Bray VFD to honor founding members

Posted in: News
By Todd Brooks
Jan 30, 2013 - 5:05:07 PM

RETIRINGFor more than 20 years, four Bray volunteer firefighters have answered pager calls for accidents, medical emergencies, and fires.
The community will honor fire chief Bennie Whaley, assistant fire chief Larry Osborne, and firefighters Jim Gensamer and Steve Boydston as they hang up their fire helmets for good at a retirement ceremony Sunday.
The department was organized in Feb. 1992 and the four are the last remaining of the 40-plus volunteers who signed up to be a part of the first fire department in the community.
After going on countless calls, they will turn their responsibilities over to a younger generation.
Age is a main factor for all of them.
“It’s a young man’s game, and we can’t fight fires as we used to,” Osborne said. “Actually, it wasn’t the fire fighting that was getting as hard on me as going on first responder calls.”
 “When I turned 60, I realized this job was for younger guys,” Whaley said. “We need to make room for them.”
“When we responded to a call, the ambulance workers had to keep an eye on me as much as they did to the people at the places we were responding,” Gensamer said with a chuckle.
Boydstun retired from teaching last year at the Bray-Doyle School District. He lives in Marlow and pastors Marlow Missionary Baptist Church.
It is hard work and not everyone has been able to stay committed as these four have.
“I had a new guy with me in the truck one time and when I drove through the fire line a couple of times, he said, ‘You know, I don’t think this is for me,’” Boydstun said.
A lot has changed over the years. When the department first started, they used donated brush trucks and gear. They also leased their first pump truck for $1 a year from the Duncan Fire Department. There was also equipment donated from Halliburton and the forestry service.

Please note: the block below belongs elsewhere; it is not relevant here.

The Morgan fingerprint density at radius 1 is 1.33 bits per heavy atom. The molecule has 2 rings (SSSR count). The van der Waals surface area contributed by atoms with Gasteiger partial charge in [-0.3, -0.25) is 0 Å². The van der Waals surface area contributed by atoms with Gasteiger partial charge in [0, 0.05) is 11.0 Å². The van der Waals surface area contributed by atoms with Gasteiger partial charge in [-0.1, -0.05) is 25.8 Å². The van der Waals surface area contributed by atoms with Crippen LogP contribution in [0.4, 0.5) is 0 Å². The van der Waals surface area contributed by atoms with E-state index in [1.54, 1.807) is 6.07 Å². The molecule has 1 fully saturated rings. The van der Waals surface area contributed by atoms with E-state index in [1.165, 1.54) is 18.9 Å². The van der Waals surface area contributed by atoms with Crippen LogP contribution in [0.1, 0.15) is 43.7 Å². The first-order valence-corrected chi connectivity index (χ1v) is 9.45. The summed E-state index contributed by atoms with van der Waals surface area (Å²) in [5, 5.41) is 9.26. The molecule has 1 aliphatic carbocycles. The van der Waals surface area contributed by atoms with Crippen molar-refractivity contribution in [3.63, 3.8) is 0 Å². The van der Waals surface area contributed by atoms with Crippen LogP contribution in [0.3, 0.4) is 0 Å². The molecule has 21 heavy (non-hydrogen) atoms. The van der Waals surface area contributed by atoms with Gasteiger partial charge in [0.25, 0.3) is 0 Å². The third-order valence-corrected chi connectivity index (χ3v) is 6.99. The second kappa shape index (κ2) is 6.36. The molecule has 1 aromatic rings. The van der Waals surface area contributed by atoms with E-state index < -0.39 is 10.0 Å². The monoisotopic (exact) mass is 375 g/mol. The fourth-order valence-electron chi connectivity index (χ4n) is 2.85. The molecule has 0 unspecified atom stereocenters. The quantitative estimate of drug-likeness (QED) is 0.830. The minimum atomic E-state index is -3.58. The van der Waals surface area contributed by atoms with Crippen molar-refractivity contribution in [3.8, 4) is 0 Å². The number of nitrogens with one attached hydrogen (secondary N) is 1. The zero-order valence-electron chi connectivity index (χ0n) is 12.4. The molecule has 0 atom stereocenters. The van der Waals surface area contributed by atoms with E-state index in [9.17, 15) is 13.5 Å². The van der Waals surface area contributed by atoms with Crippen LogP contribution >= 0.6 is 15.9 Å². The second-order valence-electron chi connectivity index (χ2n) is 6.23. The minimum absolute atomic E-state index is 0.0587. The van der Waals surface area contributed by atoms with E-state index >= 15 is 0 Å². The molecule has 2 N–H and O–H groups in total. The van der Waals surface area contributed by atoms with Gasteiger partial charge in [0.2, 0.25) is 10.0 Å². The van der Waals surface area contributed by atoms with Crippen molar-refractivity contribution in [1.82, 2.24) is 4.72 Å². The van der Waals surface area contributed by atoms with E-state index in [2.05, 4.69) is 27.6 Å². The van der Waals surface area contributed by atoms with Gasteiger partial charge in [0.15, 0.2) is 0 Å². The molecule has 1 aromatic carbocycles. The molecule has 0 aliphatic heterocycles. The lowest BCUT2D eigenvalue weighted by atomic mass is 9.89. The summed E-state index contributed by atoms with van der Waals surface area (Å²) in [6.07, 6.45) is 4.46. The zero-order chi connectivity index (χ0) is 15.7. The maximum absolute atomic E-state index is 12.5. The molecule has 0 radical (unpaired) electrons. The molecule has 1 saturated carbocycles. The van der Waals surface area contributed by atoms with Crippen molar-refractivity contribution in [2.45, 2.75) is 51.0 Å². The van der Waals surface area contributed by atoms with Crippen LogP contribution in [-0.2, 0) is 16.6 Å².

“We had to beg, borrow and plead for parts and equipment,” Whaley said.
The equipment, while appreciated, was not exactly in top-of-the-line condition.  
“If you didn’t take tools with you when you went out on a call, you didn’t come back because you would be broken down somewhere,” Gensamer said.
The Marlow Fire Department helped with classes to train the Bray volunteers, and they were more than happy to help. Before the Bray Fire Department was formed, the Marlow department was responsible for covering the Bray area.
“Marlow was tickled to death,” Whaley said.
The firefighters built their first tanks using scrap metal and also built the station.
Now, the department has five brush trucks, three tankers, and a pump truck.
Other things have changed as well.
“There is a lot more regulations and stipulations than there was before,” Osborne said.
Bray’s area originally covered 93 square miles before the Doyle Fire Department was organized, taking over 30 square miles.
The volunteers are thankful for the support the community has given them both financially and with volunteers over the years. The school allowed them to store their first equipment in the agriculture building, and students, who were volunteers, were allowed to carry pagers with them and respond to calls.
Open to the public, the retirement party will be from 2 to 4 p.m. at the Bray Community Center.
The event will also be a farewell to Dian Gensamer, who served the Bray VFD for 14 years.